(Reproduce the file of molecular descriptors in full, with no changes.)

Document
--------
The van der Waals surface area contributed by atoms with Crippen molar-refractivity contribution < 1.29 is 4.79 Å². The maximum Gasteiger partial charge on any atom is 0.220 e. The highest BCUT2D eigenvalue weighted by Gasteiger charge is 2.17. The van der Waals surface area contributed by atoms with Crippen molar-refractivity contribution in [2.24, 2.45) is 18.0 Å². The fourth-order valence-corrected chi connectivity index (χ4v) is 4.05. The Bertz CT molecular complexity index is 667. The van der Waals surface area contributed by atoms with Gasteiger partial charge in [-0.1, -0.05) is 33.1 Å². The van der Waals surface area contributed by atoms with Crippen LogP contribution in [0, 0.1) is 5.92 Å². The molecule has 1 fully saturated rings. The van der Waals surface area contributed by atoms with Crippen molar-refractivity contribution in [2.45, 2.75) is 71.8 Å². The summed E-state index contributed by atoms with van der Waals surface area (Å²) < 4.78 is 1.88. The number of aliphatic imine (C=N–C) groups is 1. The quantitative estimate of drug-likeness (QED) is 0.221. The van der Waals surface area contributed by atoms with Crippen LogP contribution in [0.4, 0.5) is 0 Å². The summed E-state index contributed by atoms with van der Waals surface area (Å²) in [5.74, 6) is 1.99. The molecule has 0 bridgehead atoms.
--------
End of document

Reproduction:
The van der Waals surface area contributed by atoms with Crippen molar-refractivity contribution < 1.29 is 4.79 Å². The maximum Gasteiger partial charge on any atom is 0.220 e. The highest BCUT2D eigenvalue weighted by Gasteiger charge is 2.17. The van der Waals surface area contributed by atoms with Crippen molar-refractivity contribution in [2.24, 2.45) is 18.0 Å². The fourth-order valence-corrected chi connectivity index (χ4v) is 4.05. The Bertz CT molecular complexity index is 667. The van der Waals surface area contributed by atoms with Gasteiger partial charge in [-0.1, -0.05) is 33.1 Å². The van der Waals surface area contributed by atoms with Crippen LogP contribution in [0, 0.1) is 5.92 Å². The molecule has 1 fully saturated rings. The van der Waals surface area contributed by atoms with Crippen molar-refractivity contribution in [2.45, 2.75) is 71.8 Å². The summed E-state index contributed by atoms with van der Waals surface area (Å²) < 4.78 is 1.88. The number of aliphatic imine (C=N–C) groups is 1. The quantitative estimate of drug-likeness (QED) is 0.221. The van der Waals surface area contributed by atoms with Crippen LogP contribution in [0.4, 0.5) is 0 Å². The summed E-state index contributed by atoms with van der Waals surface area (Å²) in [5.74, 6) is 1.99. The molecule has 0 bridgehead atoms.